We may associate April 15 with the stress and scrambling that comes with knowing that taxes are due, but Tax Day hasn't always landed on that particular date. In fact, there was no such thing as Tax Day in the U.S. before 1913. That was the year that Congress and a three-fourths majority of the states passed the 16th amendment to the Constitution, giving the federal government power to collect income tax on all U.S. citizens. Prior to 1913, the only time the government collected income tax was during the Civil War, when President Abraham Lincoln appointed a commissioner of Internal Revenue to help fund the ongoing war effort, but the tax was repealed soon after the war ended [source: Internal Revenue Service].
The Federal government needs money (revenue) to pay for everything on its budget. Today, the government spends the vast majority of tax dollars (about 80 percent) on five major budget items:
The other 20 percent is split among other investments in education, scientific research, roads and bridges, benefits for federal employees and veterans, and international aid [source: Center on Budget and Policy Priorities].
Before 1913, the government generated revenue chiefly through excise taxes (taxes on the sale of particular goods like alcohol and tobacco) and tariffs on imports. But that still left the government in debt, especially in times of war. Many politicians saw a permanent income tax as the solution. Adding to the momentum for the income tax was increasing income inequality between a few super-wealthy industrialists and the common worker [source: Tax History Museum]. Congress passed a bill in 1894 establishing an income tax of 2 percent on income above $4,000, but the law was struck down by the Supreme Court as unconstitutional. It took the 16th Amendment to overcome the Court's opposition.
What did the 16th Amendment accomplish? Find out on the next page.
The Creation of Tax Day
Soon after the passing of the 16th Amendment, Congress named March 1, 1914 as the first Tax Day. Why March 1? It fell roughly one year after the 16th Amendment was enacted [source: Sung]. The Bureau of Internal Revenue created Form 1040 to file and pay personal income tax, which was 1 percent for income under $3,000 ($4,000 for married joint filers) and up to 6 percent for the wealthiest Americans [source: Tax History Museum].
Tax Day was moved to March 15 in 1918 and then again to April 15 in 1955. The official reason for the pushback was to spread the workload of IRS employees, but some economists speculate that a later filing date means the government can wait even longer to pay refunds [source: Sung]. The longer the IRS can hold onto the money it withholds via payroll taxes, the more interest it earns.
But even the April 15 due date can shift a little. In 2005, the District of Columbia enacted Emancipation Day on April 16 to commemorate the day Lincoln signed an 1862 law freeing the first slaves in Washington, D.C. When April 16 falls on a Saturday, the holiday is officially celebrated on Friday, and when it falls on Sunday, it's celebrated on Monday. The IRS can't force people to file taxes on a holiday (even a local one) or the weekend. That's why Tax Day became Monday, April 18 in 2011, because Friday the 15th was technically Emancipation Day. In 2012, April 15 is a Sunday and Emancipation Day falls on a Monday, so Tax Day will be Tuesday, April 17 -- for everyone.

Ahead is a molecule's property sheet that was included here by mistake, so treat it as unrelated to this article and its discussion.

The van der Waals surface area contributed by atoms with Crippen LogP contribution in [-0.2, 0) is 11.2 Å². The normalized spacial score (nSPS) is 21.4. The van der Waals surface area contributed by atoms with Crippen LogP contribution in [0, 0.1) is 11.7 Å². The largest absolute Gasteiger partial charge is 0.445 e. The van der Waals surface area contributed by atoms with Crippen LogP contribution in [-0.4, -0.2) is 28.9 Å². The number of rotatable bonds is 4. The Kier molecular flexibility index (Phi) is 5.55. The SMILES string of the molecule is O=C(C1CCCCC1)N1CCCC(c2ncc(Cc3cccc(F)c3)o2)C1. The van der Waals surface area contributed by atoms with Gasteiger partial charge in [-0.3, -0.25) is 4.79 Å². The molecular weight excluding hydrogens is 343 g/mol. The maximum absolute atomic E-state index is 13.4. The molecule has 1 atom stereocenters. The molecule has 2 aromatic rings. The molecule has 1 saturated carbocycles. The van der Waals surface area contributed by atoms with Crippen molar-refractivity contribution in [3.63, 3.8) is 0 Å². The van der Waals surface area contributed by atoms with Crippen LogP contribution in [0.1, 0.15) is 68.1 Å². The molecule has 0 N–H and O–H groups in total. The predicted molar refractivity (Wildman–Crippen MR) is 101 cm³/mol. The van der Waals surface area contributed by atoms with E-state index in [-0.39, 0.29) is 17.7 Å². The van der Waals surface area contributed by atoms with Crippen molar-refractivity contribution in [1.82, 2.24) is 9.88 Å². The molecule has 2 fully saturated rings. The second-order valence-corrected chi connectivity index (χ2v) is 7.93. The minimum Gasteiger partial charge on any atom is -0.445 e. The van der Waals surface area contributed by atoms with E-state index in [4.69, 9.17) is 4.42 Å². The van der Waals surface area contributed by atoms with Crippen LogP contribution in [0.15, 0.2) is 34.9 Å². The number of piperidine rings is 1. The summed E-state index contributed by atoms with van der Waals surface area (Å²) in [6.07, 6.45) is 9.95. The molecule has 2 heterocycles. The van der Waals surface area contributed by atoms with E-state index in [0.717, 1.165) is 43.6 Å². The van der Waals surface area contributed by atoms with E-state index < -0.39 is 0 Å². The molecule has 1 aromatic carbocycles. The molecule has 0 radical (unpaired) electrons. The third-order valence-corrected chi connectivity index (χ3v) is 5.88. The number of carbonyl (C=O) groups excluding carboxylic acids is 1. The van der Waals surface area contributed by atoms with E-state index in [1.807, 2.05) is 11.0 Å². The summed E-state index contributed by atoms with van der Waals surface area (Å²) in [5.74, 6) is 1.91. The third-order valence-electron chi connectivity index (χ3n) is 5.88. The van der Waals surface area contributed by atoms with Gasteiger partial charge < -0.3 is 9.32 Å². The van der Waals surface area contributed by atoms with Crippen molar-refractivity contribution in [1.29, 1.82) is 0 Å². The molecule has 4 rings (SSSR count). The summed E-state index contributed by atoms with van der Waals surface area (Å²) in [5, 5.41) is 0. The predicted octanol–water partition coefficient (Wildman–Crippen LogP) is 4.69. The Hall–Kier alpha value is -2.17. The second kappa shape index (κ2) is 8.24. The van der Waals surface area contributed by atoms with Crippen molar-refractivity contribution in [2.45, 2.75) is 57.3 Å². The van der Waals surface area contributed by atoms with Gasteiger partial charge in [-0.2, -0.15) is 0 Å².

There's a small caveat, however: If you submit IRS Form 4868 on or before April 15, you get an automatic six-month filing extension. But that doesn't mean you don't have to pay any taxes you owe by April 15. According to the IRS, you need to estimate what you owe (this year's W-2 forms and last year's return should give you an idea) and pay that amount on April 15. If you pay too much, the IRS will refund you the difference when you file. If you pay too little, you can make up the difference when you file. But if you don't pay anything, the IRS will charge interest (plus a late payment penalty) on what you owe starting on April 16 [source: IRS].
For lots more information on taxes and the IRS, see the related links on the next page.
- Center on Budget and Policy Priorities. "Policy Basics: Where Do Our Federal Tax Dollars Go?" April 15, 2011(Accessed Jan. 10, 2011.) http://www.cbpp.org/cms/index.cfm?fa=view&id=1258
- IRS. "Brief History of IRS" (Accessed Jan. 20, 2011.) http://www.irs.gov/irs/article/0,,id=149200,00.html
- IRS. "Form 4868: Application for Automatic Extension for Time to File U.S. Individual Income Tax Return." 2011. (Accessed Jan. 20, 2011.) http://www.irs.gov/pub/irs-pdf/f4868.pdf
- Sung, Jessica. Fortune. "Why is Tax Day April 15?" April 15, 2002 (Accessed Jan. 22, 2011.) http://money.cnn.com/magazines/fortune/fortune_archive/2002/04/15/321414/index.htm
- Tax History Museum. "1866-1900: Reconstruction to the Spanish-American War" (Accessed Jan. 20, 2011.) http://www.taxhistory.org/www/website.nsf/Web/THM1866?OpenDocument
- Tax History Museum. "1901-1932: The Income Tax Arrives" (Accessed Jan. 20, 2011.) http://www.taxhistory.org/www/website.nsf/Web/THM1901?OpenDocument